Ekspres Rakyat Timuran: Johor Bahru to Tumpat by Train

The Ekspres Rakyat Timuran is the successor of the Senandung Timuran, plying the JB Sentral – Tumpat route after the repair works of the Kemubu bridge was completed in May 2016. It travels across Peninsular Malaysia via the East Coast Line, also known to tourists as the Jungle Railway.

Being a night train, sufficient Superior Night coaches are attached. There were 6 coaches on my train, offering 240 berths – and that’s just for sleeper passengers.

My berth for this trip.

The whole line from JB Sentral to Tumpat is on a single track. Hence, the train sometimes wait for the opposing train to arrive at the station before being able to proceed. At Kempas Baru, the Ekspres Rakyat Timuran crosses with the Ekspres Selatan from Pulau Sebang (Tampin).

An Economy Class coach is attached, offering low fares for travel on the Ekspres Rakyat Timuran.


A surau is also located inside this coach for Muslims who wish to pray during the journey.

A buffet coach is also available if you wish to purchase food and drinks.

The train makes a slightly long stop of about half an hour at Gemas to change crew. Gemas also marks the start of the East Coast Line.

The train makes a stop at Gua Musang, where majestic limestone hills can be seen from the train.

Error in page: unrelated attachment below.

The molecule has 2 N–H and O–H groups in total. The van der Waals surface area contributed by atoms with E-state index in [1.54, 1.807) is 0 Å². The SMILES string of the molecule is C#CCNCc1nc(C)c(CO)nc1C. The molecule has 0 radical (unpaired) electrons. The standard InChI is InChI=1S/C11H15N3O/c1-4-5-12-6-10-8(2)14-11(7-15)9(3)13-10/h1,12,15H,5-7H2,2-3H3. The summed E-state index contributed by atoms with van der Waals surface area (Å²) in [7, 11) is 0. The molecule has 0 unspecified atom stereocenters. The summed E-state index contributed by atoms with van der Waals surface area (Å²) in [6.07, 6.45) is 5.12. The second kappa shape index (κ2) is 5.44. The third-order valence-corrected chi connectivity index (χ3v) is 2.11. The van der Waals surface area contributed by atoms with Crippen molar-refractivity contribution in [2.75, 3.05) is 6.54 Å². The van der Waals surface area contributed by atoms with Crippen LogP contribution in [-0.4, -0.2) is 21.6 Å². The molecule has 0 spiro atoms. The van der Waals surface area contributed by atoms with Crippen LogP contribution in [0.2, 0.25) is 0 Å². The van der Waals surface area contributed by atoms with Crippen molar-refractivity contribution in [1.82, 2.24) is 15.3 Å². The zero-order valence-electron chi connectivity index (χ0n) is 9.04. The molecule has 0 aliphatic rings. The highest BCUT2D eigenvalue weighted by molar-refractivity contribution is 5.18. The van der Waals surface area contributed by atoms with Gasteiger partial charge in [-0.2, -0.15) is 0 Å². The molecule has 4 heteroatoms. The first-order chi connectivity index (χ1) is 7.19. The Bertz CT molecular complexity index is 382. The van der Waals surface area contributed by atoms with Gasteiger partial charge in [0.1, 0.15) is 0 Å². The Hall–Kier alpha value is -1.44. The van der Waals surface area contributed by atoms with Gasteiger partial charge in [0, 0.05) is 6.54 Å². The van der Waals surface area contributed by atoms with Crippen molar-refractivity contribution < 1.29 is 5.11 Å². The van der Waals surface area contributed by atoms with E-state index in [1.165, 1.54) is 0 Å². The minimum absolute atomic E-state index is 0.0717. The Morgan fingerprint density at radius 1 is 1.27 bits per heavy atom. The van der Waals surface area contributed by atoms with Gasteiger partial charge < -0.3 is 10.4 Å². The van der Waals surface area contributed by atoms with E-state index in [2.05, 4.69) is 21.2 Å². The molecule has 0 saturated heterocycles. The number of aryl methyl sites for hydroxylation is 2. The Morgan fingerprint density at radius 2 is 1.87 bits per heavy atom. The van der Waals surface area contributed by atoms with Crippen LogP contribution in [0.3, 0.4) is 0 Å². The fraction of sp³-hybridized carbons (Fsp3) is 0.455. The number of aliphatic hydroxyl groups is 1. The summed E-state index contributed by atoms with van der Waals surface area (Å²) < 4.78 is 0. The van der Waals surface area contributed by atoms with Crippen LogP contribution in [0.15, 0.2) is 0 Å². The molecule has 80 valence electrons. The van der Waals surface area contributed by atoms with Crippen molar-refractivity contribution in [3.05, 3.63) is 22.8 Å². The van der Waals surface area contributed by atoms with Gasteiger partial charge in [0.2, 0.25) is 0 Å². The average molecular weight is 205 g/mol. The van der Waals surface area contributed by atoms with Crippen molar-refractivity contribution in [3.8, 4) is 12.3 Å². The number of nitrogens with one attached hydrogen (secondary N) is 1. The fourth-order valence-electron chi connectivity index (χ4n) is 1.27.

The Ekspres Rakyat Timuran in front of a limestone hill.

The station master prepares to hand the driver the token for the onward section.

Dabong – a typical rural station design on the East Coast Line, but a major stop along the line.

My converted seat for the daytime section of this journey.

The train arrives at Tumpat, which is the end of the East Coast Line. The beach is just ahead, but cannot be seen from the station due to the houses in front of it, nor is it really attractive for a visit anyway.

The locomotive decouples from the train while passengers are alighting and enters the headshunt.

It then heads to the other end of the train to shunt the rake back to the yard to prepare it for its next journey.

The northern-most buffer stop along the East Coast Line, also signifying the end of the line.

There are not much things to do around Tumpat, aside from being able to hold the claim that you have travelled across the entire length of the East Coast Line, or if you would like to visit Pengkalan Kubor about 10 kimoleters away for cheap shopping or to cross over to Tak Bai in Thailand.

The only major touristy town near the northern end is Kota Bharu, which is not directly served by the railway. The nearest station to it is Wakaf Bharu, where you can get a bus or taxi to the main town of Kota Bharu, around 6 kilometers away. Buses and taxis to Kota Bharu are also available at Tumpat, but are not readily available and is distance-wise further away from Kota Bharu than Wakaf Bharu.

Other stations of interest along the East Coast Line include Jerantut for Taman Negara, and Pasir Mas for the nearest access to Rantau Panjang about 22 kilometers away and onwards to Sungai Golok in Thailand.

Visit the dedicated Ekspres Rakyat Timuran page for more service information.

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